Under Andris Nelsons, the Royal Concertgebouw Orchestra presents works by Marius Flothuis, Richard Strauss, and Shostakovich. With his Cantus Amoris, the ensemble marks the 100th anniversary of the birth of Flothuis, who was their artistic director for twenty years until the mid-1970s. Next up is the Oboe Concerto by Richard Strauss, one of the last works by the great German composer, overcome by nostalgia for an irretrievably lost world in the wake of the Second World War.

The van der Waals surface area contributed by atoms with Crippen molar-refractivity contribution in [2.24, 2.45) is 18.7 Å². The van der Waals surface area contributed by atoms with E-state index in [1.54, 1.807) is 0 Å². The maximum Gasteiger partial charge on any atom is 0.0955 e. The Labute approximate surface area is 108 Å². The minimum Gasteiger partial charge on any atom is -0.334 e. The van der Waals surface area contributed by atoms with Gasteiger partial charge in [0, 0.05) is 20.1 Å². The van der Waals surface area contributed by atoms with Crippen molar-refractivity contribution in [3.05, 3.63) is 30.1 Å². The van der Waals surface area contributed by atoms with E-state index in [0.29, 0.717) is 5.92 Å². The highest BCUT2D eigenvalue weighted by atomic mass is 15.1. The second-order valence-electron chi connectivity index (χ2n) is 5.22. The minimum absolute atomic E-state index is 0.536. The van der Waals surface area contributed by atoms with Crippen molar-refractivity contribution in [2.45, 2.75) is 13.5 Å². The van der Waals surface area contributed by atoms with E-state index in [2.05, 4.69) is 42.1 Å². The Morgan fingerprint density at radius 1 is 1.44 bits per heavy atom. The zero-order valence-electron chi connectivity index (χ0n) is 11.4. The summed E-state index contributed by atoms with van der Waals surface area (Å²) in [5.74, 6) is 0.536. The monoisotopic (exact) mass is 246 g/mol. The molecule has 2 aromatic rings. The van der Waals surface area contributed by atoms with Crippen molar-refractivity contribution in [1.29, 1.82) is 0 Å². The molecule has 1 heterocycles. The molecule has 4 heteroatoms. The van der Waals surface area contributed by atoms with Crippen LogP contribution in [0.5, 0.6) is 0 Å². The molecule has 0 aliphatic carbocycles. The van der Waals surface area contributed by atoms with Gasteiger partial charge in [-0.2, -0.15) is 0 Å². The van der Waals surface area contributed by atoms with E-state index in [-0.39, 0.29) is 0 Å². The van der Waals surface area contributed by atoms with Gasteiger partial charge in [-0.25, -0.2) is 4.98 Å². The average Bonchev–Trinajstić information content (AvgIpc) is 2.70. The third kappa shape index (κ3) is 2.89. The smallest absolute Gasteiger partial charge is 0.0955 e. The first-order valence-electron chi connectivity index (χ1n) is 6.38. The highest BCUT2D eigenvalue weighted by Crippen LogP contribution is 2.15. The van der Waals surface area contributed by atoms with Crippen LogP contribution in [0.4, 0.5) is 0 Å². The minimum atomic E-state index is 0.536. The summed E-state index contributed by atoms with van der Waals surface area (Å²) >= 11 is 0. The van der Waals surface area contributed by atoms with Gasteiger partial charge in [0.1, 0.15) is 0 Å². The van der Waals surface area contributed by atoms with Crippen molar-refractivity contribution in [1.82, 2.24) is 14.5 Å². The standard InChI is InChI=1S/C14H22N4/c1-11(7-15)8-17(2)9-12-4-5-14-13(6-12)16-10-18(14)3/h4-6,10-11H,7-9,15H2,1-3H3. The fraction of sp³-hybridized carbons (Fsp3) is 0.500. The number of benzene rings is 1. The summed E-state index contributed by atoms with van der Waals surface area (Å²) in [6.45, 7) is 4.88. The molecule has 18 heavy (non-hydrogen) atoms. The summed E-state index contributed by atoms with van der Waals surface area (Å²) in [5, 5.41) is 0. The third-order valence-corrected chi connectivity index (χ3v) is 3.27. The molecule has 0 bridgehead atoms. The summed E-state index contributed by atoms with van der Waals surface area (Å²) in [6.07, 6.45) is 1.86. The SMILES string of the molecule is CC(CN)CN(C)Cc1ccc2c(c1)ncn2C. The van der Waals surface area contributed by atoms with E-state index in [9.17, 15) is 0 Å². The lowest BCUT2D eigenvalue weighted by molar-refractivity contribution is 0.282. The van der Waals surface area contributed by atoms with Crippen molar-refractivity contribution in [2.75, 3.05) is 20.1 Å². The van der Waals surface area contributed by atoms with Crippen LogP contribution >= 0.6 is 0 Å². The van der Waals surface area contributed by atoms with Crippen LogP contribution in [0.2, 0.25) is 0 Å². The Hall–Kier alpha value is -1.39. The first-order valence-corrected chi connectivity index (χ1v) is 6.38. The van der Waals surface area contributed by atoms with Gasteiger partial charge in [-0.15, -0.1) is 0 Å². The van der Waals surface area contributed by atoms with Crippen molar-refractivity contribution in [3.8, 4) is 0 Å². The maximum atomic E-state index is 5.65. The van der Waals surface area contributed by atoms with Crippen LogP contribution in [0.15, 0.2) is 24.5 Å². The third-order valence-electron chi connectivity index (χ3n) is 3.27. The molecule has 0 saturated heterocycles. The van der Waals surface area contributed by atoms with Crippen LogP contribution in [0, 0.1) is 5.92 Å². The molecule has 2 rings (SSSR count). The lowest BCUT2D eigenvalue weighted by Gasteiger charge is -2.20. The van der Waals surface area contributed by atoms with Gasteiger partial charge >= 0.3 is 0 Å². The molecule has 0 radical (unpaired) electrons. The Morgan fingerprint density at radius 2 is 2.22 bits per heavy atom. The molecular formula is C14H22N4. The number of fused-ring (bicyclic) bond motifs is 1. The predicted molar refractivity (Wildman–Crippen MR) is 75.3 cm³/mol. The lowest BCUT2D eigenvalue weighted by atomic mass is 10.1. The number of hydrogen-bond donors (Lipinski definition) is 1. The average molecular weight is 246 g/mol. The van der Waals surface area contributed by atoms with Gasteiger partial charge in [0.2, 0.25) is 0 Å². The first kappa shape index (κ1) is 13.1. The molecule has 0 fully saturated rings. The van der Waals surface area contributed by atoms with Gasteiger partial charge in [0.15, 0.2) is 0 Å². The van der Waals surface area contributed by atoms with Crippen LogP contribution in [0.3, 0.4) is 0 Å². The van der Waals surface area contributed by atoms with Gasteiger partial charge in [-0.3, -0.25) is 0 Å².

Written in 1937, twenty years after the October Revolution, Shostakovich's Fifth Symphony seems to have been born out of a more accessible style than much of his previous output. The work was supported by the Leningrad Union of Composers and met a triumphant reception the following autumn, with its emotional heft, prodigious strength and touches of humor. The final movement takes on the character of a march—does this represent Shostakovich's optimism, or rather an ironic nod to state oppression? In the posthumously published memoir Testimony (dubiously attributed to the composer), he is reported to have written, "The rejoicing is forced, created under threat, as in Boris Godunov. It's as if someone were beating you with a stick and saying, 'Your business is rejoicing, your business is rejoicing,' and you rise, shaky, and go marching off, muttering, 'Our business is rejoicing, our business is rejoicing.'"